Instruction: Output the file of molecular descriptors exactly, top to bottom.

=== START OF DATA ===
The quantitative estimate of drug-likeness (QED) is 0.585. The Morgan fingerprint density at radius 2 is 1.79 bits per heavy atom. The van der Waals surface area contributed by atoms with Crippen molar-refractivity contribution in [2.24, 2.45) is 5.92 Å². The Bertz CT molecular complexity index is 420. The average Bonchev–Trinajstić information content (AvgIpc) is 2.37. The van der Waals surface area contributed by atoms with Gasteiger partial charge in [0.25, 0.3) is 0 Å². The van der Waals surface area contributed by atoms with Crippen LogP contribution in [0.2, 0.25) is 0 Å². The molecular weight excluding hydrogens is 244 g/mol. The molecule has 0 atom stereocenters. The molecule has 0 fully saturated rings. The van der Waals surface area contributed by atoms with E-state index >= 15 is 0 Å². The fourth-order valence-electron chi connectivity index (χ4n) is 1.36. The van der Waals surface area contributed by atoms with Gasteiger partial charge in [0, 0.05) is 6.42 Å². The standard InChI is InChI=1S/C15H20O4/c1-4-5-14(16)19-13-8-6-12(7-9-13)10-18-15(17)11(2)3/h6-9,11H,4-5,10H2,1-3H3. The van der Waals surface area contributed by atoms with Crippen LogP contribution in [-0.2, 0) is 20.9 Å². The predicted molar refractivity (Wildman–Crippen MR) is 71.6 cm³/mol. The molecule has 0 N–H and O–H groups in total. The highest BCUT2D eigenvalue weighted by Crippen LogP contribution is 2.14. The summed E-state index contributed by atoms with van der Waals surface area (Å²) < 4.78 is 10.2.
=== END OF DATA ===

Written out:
The quantitative estimate of drug-likeness (QED) is 0.585. The Morgan fingerprint density at radius 2 is 1.79 bits per heavy atom. The van der Waals surface area contributed by atoms with Crippen molar-refractivity contribution in [2.24, 2.45) is 5.92 Å². The Bertz CT molecular complexity index is 420. The average Bonchev–Trinajstić information content (AvgIpc) is 2.37. The van der Waals surface area contributed by atoms with Gasteiger partial charge in [0.25, 0.3) is 0 Å². The van der Waals surface area contributed by atoms with Crippen LogP contribution in [0.2, 0.25) is 0 Å². The molecular weight excluding hydrogens is 244 g/mol. The molecule has 0 atom stereocenters. The molecule has 0 fully saturated rings. The van der Waals surface area contributed by atoms with E-state index >= 15 is 0 Å². The fourth-order valence-electron chi connectivity index (χ4n) is 1.36. The van der Waals surface area contributed by atoms with Gasteiger partial charge in [0, 0.05) is 6.42 Å². The standard InChI is InChI=1S/C15H20O4/c1-4-5-14(16)19-13-8-6-12(7-9-13)10-18-15(17)11(2)3/h6-9,11H,4-5,10H2,1-3H3. The van der Waals surface area contributed by atoms with Crippen LogP contribution in [-0.2, 0) is 20.9 Å². The predicted molar refractivity (Wildman–Crippen MR) is 71.6 cm³/mol. The molecule has 0 N–H and O–H groups in total. The highest BCUT2D eigenvalue weighted by Crippen LogP contribution is 2.14. The summed E-state index contributed by atoms with van der Waals surface area (Å²) < 4.78 is 10.2.